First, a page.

“ The desire for safety stands against every great and noble enterprise.”
“ De l’audace, encore de l’audace, et toujours de l’audace!”
( Audacity, more audacity, and always audacity!)
~ Napoleon Bonaparte, attributed.*
“ But can you really make a living selling soap?”
~ Concerned friends/family, when we started out.
One unexpected thing Kate and I had to face when we decided to do this full-time was the occasional, if well-meaning, questions from friends and (often) from family about whether this whole idea was viable as a way to earn an income. Heck, we still get the occasional question from old friends and strangers when they find out what we do. I usually answer with some variation of “well, it’s been working so far!” or “I hope so!” It hasn’t been a cakewalk, by any means, especially when we were starting out, but we’ve managed to do OK, I think, and yes, we’ve had help from our friends and family, with them being our
first customers and promoters.
I still remember how excited we were when the majority of our page’s fans switched to people who we weren’t friends on Facebook with! Would we have got to the point we are today though, if we had listened to the doubts people had about whether the path we were starting out on was could lead to success? It would no doubt have been easier, and less risky, to simply apply for jobs as salaried employees of some business or organization, but we decided to go with what we felt was a great opportunity at the time, and see if we could make it on our own.
We were feeling a lot of pressure when we made the decision (a story for another time), but we could still have carried on with our lives the way they were and not risked everything, but we were confident in our product, and ourselves, and I for one, certainly had the audacity to think our product could
compete with anything else out there. We decided we want to target the high end of the handmade soap market, and it was challenging at rst, trying to explain to people why we weren’t trying to get our product into health stores, and the more traditional venues where you see handmade soaps for sale at R25 per bar, with two or maybe three essential oils in their scent blends- we just didn’t think that market was for us – we want to make the best soap in the world, and have it in the best packaging too.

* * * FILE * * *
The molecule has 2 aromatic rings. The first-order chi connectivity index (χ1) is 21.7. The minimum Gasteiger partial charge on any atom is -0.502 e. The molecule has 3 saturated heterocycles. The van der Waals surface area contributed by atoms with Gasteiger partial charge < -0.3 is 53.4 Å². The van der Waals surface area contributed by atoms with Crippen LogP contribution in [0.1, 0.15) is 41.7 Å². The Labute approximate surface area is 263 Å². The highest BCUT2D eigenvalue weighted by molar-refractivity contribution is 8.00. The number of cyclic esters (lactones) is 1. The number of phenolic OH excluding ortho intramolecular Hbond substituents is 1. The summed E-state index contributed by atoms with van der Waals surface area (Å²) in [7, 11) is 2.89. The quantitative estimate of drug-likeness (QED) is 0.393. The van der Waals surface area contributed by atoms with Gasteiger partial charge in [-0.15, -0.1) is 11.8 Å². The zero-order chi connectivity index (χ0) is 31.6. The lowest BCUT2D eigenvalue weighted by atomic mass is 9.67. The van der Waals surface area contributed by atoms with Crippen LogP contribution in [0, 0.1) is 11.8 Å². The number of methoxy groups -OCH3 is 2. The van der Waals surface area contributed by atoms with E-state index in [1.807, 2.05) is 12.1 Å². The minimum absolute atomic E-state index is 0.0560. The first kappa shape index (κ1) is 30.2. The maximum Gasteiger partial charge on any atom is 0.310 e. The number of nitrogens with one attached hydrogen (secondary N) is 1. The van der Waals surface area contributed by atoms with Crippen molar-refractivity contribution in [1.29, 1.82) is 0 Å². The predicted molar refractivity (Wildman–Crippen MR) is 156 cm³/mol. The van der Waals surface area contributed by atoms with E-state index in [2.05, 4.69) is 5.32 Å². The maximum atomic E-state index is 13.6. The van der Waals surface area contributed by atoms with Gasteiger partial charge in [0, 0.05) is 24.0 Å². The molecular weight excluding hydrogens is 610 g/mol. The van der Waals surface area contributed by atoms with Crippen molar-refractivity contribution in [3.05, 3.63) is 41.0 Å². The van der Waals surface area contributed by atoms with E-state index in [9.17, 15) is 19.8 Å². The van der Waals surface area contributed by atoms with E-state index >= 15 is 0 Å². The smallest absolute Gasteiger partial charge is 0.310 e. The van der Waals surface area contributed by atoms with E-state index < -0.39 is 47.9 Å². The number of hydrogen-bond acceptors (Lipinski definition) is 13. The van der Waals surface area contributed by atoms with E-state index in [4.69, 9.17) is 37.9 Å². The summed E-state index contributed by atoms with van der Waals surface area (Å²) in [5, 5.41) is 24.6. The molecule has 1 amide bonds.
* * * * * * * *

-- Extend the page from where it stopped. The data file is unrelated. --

That’s why we blend our essential oils using the same principles as the perfumers of old, using anywhere from 8-12 essential oils in each soap – to capture the essence of the African landscapes that we love. That’s what’s behind our decision to do the artwork and design our own packaging. We know that you will appreciate the places where the ingredients come from, understand the stories they tell, and share that with your friends or loved ones when you give it as a gift, or when you breathe in the scent of an African landscape as you relax in your bath.
Maybe the world could do with a bit more audacity.
*OK, so Napoleon was actually quoting Georges Jacques Danton, but it’s more inspiring to think of it as coming from a legendary general than some obscure politician.
If you like experimenting with audacious, adventurous scents, you might like our Marula & Charcoal soap and its scent.